Thursday, March 17, 2016
Sustaining Hope in an Unequal World
I had the privilege of serving on a panel of an incredible group of young feminist leaders at our event, titled "Girls’ Empowerment and Sustainable Development: A Global Dialogue," at the US Mission to the UN. I was honored just to be sitting among them. From young Muslim advocates for peace and tolerance in NYC, to a high schooler who pioneered STEM tutoring for under-resourced girls, it was a powerhouse panel to say the least. I shared my perspectives of being a woman in college in America, and what the Sustainable Development Goals can teach us about the importance of engaging young women in leadership positions.
One of the most incredible experiences of today was listening to the perspectives of Representative Cathy Russell and my personal feminist hero, Eleanor Smeal, founder of the Feminist Majority Foundation (and a fellow Duke grad!). Representative Russell implored us to keep the struggles of women in the most vulnerable situations in the world at the forefront of our feminist activism. She described some of her incredible diplomatic work, including her time working alongside Secretary of State John Kerry to bring the International Violence Against Women Act to congress, even though they have experienced many barriers in getting it to succeed. One the most powerful moments of her opening speech was describing her recent trip to Afghanistan, and visiting a girls boarding school. She described how the girls were as vibrant as any young woman who is empowered in receiving in her education should be, despite the dangers and risk they take in attending school everyday.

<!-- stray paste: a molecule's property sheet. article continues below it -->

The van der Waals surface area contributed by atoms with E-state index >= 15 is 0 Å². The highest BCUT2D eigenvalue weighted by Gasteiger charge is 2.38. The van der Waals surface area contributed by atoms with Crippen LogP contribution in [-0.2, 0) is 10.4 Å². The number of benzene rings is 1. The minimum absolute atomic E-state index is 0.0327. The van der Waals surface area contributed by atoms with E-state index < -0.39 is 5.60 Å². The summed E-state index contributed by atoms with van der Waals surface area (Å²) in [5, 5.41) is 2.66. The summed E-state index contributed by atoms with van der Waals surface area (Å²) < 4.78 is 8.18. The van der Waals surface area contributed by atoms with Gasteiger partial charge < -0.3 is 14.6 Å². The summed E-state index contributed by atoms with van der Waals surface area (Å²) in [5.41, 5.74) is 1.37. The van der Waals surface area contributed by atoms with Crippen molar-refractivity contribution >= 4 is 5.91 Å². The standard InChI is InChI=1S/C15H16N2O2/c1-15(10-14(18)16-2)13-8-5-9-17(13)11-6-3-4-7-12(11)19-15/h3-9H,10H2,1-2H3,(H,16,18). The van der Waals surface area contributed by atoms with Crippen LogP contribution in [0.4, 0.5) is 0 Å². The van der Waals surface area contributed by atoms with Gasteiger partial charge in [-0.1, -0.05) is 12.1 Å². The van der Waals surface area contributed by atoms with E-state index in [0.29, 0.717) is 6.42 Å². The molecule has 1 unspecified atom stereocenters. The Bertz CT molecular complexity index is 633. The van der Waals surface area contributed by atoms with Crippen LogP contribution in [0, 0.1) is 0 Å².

Eleanor Smeal also called the audience to action, advocating for those whose voices are silenced by patriarchal violence. She described the courage she sees in women on the front lines fighting for gender equality. She described how women fighting for freedom from deadly gender oppression in Afghanistan enter into these activist roles with the knowledge that they are putting their lives on the line. Imagine fighting for gender equality in a world where you predecessors, your mentors, family, and friends, have been assassinated for fighting for their fundamental rights they know they deserve as women, as human beings.
Having the knowledge that so many women are making vibrant, sustained, and confident strides into the realm of alleviating gender inequity is a powerful feeling. There is so much left to us to accomplish for our generation of leaders, to ensure that women and girls in all sectors and corners of the world are lifted up, and not left behind. But despite the depth and immediacy of these issues, standing alongside these unchangeably devoted women today was enough of a glimpse of hope for me to believe in a changed future.